Shrimp farming has been a growing industry in the United States and abroad since the 1970s.At the very least, a start-up shrimp farm needs two drained ponds: a “nursery” pond for maturing young shrimp and a “growth” pond for mature shrimp that have not yet reached market size. The pond must be aerated and provide proper nutrients for the shrimp population to reproduce.
Choose the location of the shrimp farm. Important considerations include climate, proximity to the ocean and easy access to young shrimp. Farms in warmer climates will have longer shrimp seasons than farms in colder climates. Farms built near oceans or river deltas can provide water from these sources for these ponds, and farms built in areas where shrimp are an important part of the ecosystem can use these naturally occurring populations to supply their initial crops. Farms far from the ocean should make sure they find a hatchery willing to keep shrimp in the pond.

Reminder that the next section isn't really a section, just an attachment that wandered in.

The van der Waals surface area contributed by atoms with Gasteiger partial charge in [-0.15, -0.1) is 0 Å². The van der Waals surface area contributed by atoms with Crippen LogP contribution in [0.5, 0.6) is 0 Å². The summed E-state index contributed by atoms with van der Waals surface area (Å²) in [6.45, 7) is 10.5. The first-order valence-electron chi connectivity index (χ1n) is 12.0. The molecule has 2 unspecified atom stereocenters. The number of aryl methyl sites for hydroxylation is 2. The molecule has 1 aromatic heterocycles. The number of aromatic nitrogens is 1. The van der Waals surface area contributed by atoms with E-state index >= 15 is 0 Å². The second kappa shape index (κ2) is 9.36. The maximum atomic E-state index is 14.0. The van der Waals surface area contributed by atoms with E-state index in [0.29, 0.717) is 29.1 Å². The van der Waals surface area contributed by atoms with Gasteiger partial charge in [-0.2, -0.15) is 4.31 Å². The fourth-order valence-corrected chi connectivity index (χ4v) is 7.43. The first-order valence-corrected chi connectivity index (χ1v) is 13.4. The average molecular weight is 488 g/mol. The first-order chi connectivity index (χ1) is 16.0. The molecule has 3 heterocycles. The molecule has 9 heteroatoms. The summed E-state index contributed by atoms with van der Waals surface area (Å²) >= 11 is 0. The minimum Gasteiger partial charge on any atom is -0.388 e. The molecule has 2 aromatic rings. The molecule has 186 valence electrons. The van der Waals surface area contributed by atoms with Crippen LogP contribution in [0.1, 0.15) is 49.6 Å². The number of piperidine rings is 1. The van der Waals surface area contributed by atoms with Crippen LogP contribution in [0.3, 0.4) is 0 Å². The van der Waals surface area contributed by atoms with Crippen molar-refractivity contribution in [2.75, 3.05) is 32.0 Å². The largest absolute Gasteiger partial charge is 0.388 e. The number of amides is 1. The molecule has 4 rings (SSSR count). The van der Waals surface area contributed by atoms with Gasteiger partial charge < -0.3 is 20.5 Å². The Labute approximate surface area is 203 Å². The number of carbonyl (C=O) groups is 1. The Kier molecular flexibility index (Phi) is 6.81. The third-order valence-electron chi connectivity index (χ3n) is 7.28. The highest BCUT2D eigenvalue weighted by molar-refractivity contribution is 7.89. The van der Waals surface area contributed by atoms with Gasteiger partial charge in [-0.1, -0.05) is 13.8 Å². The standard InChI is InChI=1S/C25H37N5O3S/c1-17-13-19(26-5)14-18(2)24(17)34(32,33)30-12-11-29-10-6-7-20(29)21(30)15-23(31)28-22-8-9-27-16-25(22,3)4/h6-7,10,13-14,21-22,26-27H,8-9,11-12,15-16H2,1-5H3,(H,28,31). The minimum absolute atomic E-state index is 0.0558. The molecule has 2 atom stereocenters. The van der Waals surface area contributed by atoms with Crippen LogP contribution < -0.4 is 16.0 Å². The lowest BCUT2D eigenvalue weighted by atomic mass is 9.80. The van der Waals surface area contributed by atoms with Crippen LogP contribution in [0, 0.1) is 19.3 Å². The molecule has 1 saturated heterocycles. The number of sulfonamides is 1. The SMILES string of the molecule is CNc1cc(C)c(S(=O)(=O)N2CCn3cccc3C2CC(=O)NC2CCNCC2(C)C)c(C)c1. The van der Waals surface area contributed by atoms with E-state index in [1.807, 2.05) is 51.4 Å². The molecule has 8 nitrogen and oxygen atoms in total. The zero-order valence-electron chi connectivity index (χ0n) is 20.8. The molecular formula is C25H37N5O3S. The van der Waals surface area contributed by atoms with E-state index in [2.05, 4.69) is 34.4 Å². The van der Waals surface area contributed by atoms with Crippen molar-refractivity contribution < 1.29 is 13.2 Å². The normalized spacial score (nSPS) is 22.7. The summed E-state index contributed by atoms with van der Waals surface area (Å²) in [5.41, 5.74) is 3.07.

Two drained ponds, a nursery and a growing pond, are connected by a hermetically sealed culvert. Shrimp ponds range in size from 0.5 to 3 acres. The depth of the pond should be determined by the type of shrimp the farmer wants to grow. Culverts s should allow water from the nursery to flow into the nurseries so that mature shrimp can be easily transferred from one pond to another. If the shrimp farm is located near the ocean, a gate system is established so that the pond can absorb fresh seawater.
Fill the pond with salt water from a nearby ocean or other source. Some shrimp farmers grow algae and zooplankton in ponds to create a sustainable ecosystem for shrimp, a process known as “green water” farming. Some farmers use “green water” technology in seedling ponds to convert shrimp into cheaper synthetic feed during “growth”. All farmers should regularly test the quality and temperature of the pond water.
Shrimp storage ponds allow the entry of larvae from nearby water bodies or from nearby hatcheries. The initial shrimp larvae should be kept in the nursery for no more than 25 days. After that, they should move to “growing” ponds, where they mature three to six months before harvest.
Regularly inflate the pond to provide natural water inflow and outflow, or use commercially available paddle wheel aerators. Regular aeration prevents the water from stagnating and provides oxygen to the shrimp.
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